TO be honest, when they asked if I fancied being a zombie, I was dead against the idea.

Horror isn’t really my thing. I even hide behind the curtains when Scooby Doo’s on the telly. I go faint at the sight of blood. So why would I want to become a zombie?

Here’s the rub. I’m an ambassador for Butterwick Hospice and a fund-raising “Zombie Run” is being held at Witton Castle, near Bishop Auckland, on Sunday, October 29.

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The more runners who sign up, and the more zombies volunteering to chase them, the more money is raised for a charity that makes a huge difference to lives every day.

“If you become a zombie, it’ll persuade others to get involved,” said Butterwick fundraiser Helen Kirby.

So what choice did I have? One night last week, after work, I drove to the hospice at Bishop Auckland and found myself at the mercy of make-up artist Elle McGregor.

“Shouldn’t take long,” said Elle, noting the dark rings under my eyes from having a hard paper round and raising four kids.

She then set about transforming me into a convincing member of The Walking Dead, alongside another volunteer, Peter Crompton.

Peter is the Butterwick’s Head Gardener but, twice a year, his title changes to “Dead Gardener” as he volunteers for the charity’s bi-annual Zombie Run.

Elle started by applying a foundation of porridge oats – yes, porridge oats – for “a ripped skin texture”.

I’ve never been a fan of porridge, much preferring Deady Brek, with a sprinkling of sugar. I hate porridge even more now because, when it’s stuck on your face for a while, it develops a deathly smell of mould.

Liquid latex, tissue paper, white and green face-paint, foundation, black eye-liner and fake blood all followed over the next hour before Elle finally declared: “OK, you’ll do.”

I checked my reflection in the mirror and it was more gruesome than I’d feared. My right cheek appeared to have been chewed off. It would have been no surprise if maggots had crawled out to sniff the porridge.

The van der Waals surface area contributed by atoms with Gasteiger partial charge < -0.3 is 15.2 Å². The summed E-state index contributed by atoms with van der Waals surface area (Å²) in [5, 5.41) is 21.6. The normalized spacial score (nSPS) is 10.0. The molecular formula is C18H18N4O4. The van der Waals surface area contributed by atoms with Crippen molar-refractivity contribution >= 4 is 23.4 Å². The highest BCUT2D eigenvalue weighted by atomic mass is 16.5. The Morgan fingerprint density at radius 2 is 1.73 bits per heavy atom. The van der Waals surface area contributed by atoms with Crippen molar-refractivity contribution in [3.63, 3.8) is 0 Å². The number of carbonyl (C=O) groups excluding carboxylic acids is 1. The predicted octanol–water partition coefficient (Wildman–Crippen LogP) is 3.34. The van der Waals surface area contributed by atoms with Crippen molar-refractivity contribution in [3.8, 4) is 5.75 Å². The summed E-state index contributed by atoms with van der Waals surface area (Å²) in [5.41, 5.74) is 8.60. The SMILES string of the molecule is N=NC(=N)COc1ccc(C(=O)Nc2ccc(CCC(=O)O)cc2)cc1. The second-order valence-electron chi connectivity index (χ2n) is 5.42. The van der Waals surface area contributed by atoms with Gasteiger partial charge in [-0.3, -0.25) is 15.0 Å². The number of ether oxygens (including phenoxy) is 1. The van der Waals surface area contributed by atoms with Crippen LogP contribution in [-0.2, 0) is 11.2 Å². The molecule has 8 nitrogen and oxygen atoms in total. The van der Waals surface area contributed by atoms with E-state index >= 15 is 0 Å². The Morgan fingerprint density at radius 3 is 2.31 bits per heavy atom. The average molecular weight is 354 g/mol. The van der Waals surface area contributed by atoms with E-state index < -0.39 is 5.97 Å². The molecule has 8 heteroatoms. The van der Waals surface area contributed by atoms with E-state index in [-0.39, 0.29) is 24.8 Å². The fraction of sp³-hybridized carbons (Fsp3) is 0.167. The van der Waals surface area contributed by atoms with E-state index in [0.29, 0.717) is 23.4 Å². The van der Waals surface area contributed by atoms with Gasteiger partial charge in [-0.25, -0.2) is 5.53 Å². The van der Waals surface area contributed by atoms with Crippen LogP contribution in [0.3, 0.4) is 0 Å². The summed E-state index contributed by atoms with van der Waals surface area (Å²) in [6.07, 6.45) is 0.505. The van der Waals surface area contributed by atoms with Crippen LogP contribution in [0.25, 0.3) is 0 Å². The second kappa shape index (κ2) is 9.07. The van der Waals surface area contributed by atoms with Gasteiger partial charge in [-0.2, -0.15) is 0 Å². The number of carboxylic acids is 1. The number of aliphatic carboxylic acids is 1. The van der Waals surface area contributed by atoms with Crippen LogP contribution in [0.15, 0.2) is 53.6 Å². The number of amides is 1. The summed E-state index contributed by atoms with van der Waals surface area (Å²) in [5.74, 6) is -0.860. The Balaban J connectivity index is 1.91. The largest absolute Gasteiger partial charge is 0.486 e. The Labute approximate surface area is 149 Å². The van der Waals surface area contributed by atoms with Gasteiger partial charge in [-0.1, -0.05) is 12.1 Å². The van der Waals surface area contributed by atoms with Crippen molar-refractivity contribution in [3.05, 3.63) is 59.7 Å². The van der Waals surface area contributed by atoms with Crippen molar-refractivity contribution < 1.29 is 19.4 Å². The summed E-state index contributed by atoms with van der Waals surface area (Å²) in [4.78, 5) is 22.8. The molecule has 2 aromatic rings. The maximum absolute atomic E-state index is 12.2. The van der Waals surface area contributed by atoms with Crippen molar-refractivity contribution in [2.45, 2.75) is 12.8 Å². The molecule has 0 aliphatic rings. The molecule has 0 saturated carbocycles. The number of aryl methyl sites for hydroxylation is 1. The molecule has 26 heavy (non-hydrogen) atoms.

After a photo-shoot with The Dead Gardner amongst the foliage in the hospice garden, I set off for home with the intention of cleaning myself up in the privacy of my own bathroom.

I was halfway back to Darlington when I noticed the petrol gauge getting dangerously low. There was no way I could risk of running out of fuel, and having to hitch a ride as a zombie, so I pulled into Sainsbury’s just before closing time at 10pm.

The attendants had done nothing to deserve a heart attack so I opted for “Pay At The Pump” and tried to keep my right cheek in the shadows. I’d just clocked up 50 quid’s worth of undeaded when a poor chap pulled up in a black BMW behind me.

“Good God,” he muttered as he looked up and caught a glimpse of the grotesque creature standing before him, with a dripping petrol pump in its hand.

“It’s OK. I’m just pretending to be a zombie for charity…it’s not real…it’s mainly porridge...Quaker Oats,” I found myself saying.

He was gone in a screech of tyres and smell of burning rubber that Lewis Hamilton could never hope to match.

  • To find out more about being part of the Zombie Run in aid of Butterwick Hospice, go to:

STILL deadly serious about good causes, the historic Wensleydale Railway is alive and kicking thanks to a dedicated bunch of volunteers.

I’ll be doing my bit to support the heritage railway with an illustrated talk at The Forum in Northallerton on Friday, November 17, starting at 7.30pm.

“The Railway Town’s Newspaper – An Evening With Peter Barron” looks back at The Northern Echo’s railway connections, and some of the triumphs and disasters during my 33 years with the paper.

Tickets are £10, with £8 for concessions, and I’d love to see you there – further details are available on

BACK from the dead, the return last week of The Northern Echo’s sister paper, the Despatch, evoked a flood of memories, 31 years after it was last published.

Racing pundit Tony McCormick was among those to get in touch to tell of his enduring affection for the title and delight at its resurrection.

He went on to ask if we might see a comback for the paper’s popular tipster, Janus.

The real Janus was the admirable Matt Seymour, pictured, who has long since retired from tipping but is still a great ambassador at local race meetings.

Tony suggested I may wish to take on the mantle of Janus. It’s a nice idea, Tony. Sadly, any horse I tip runs like a zombie that’s only just woken up.